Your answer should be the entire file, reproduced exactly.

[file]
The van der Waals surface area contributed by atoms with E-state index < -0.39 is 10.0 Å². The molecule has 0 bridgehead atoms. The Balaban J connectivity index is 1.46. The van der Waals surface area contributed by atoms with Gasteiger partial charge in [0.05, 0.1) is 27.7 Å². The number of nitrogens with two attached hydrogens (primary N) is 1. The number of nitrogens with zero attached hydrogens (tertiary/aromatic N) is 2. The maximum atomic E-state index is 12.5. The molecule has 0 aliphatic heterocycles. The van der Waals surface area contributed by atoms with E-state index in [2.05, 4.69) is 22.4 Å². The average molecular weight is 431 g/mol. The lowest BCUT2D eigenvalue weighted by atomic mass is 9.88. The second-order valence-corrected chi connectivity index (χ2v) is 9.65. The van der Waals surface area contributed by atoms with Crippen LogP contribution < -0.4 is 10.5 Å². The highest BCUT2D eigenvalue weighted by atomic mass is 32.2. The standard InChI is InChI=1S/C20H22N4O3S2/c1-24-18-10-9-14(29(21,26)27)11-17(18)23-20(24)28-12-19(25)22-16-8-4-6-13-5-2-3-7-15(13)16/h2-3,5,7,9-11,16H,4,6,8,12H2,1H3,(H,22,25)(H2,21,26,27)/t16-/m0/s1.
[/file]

The van der Waals surface area contributed by atoms with E-state index < -0.39 is 10.0 Å². The molecule has 0 bridgehead atoms. The Balaban J connectivity index is 1.46. The van der Waals surface area contributed by atoms with Gasteiger partial charge in [0.05, 0.1) is 27.7 Å². The number of nitrogens with two attached hydrogens (primary N) is 1. The number of nitrogens with zero attached hydrogens (tertiary/aromatic N) is 2. The maximum atomic E-state index is 12.5. The molecule has 0 aliphatic heterocycles. The van der Waals surface area contributed by atoms with E-state index in [2.05, 4.69) is 22.4 Å². The average molecular weight is 431 g/mol. The lowest BCUT2D eigenvalue weighted by atomic mass is 9.88. The second-order valence-corrected chi connectivity index (χ2v) is 9.65. The van der Waals surface area contributed by atoms with Crippen LogP contribution < -0.4 is 10.5 Å². The highest BCUT2D eigenvalue weighted by atomic mass is 32.2. The standard InChI is InChI=1S/C20H22N4O3S2/c1-24-18-10-9-14(29(21,26)27)11-17(18)23-20(24)28-12-19(25)22-16-8-4-6-13-5-2-3-7-15(13)16/h2-3,5,7,9-11,16H,4,6,8,12H2,1H3,(H,22,25)(H2,21,26,27)/t16-/m0/s1.